Wednesday, February 16, 2005
How do they know?
There are a lot of technical problems with this picture. I've been trying to get a shot of the chickens when they are taking a dust bath, but it's hard to sneak up on dustbathing chickens, especially when a large dog insists on shadowing you.
They keep running away when I get close. Like some people, I guess chickens feel vulnerable in their bath. (Did they see Psycho too?)
So for now all I have is this problematic picture, too dark in one part and too light in another, distracting bits of wood that the dog's dragged into the area, and a picnic table sticking out in one corner. Sorry.
If you'd never seen birds taking a dust bath, you might think that they had gone nuts.
If there is no loose dirt available, they'll dig it up themselves (no lawn is safe).
They alternately flatten themselves in the dirt, and roll over onto their sides in it. They wriggle in it and use their wings to throw it up onto their backs. All while fluffing themselves up so that the dust can reach every feather.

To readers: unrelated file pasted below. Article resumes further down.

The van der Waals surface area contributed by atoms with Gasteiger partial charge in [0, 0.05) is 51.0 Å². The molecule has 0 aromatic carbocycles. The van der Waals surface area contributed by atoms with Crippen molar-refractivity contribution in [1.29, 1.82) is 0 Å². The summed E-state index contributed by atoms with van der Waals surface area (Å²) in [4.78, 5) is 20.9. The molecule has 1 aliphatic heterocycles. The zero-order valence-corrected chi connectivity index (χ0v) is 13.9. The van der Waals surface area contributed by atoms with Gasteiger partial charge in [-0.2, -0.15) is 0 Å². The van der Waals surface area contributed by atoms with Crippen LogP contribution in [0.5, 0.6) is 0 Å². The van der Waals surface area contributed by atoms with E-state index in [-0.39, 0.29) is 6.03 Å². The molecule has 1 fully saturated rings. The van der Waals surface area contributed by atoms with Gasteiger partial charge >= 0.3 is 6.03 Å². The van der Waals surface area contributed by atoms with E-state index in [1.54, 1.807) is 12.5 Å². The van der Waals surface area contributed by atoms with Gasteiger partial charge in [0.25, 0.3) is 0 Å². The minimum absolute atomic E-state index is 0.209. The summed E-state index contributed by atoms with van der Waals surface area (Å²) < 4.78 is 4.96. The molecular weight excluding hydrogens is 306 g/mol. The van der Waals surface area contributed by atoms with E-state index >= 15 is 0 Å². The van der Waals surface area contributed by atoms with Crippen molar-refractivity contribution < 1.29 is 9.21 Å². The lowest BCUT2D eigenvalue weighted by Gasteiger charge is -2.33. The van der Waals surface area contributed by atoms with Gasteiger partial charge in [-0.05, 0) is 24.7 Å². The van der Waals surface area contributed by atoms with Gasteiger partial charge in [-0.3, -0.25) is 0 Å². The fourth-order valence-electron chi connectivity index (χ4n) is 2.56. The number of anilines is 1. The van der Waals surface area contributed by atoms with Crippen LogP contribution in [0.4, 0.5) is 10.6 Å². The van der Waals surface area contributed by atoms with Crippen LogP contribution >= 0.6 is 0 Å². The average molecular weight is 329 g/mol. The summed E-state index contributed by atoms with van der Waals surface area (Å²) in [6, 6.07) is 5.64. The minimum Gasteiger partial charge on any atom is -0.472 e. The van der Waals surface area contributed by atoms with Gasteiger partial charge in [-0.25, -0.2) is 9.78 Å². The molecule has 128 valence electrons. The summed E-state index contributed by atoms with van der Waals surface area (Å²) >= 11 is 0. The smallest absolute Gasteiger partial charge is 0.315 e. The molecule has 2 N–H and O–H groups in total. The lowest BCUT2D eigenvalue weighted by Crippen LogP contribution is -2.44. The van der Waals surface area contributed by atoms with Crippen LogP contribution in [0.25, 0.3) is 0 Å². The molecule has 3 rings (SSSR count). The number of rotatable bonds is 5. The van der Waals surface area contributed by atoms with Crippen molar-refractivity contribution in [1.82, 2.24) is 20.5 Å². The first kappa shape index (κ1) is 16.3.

When they've gotten enough dust on them, they stand up and shake it all off. Sometimes it seems like there's enough dirt in there to make a whole other chicken.
I've read that taking a dust bath helps with feather maintenance (absorbs excess oil) and keeps bugs away. Wild birds do it too.
But these chickens never knew a mother or an elder hen or rooster, having been born in incubators and shipped from the hatchery when they were just hours old.
So how do they know to take a dust bath?
Maybe it's hard-wired in their brains, a little instruction somewhere on the DNA.
Or maybe it's just obvious to them. Thirsty, drink water. Itchy, take a dust bath. Just one of the things that chickens are born knowing?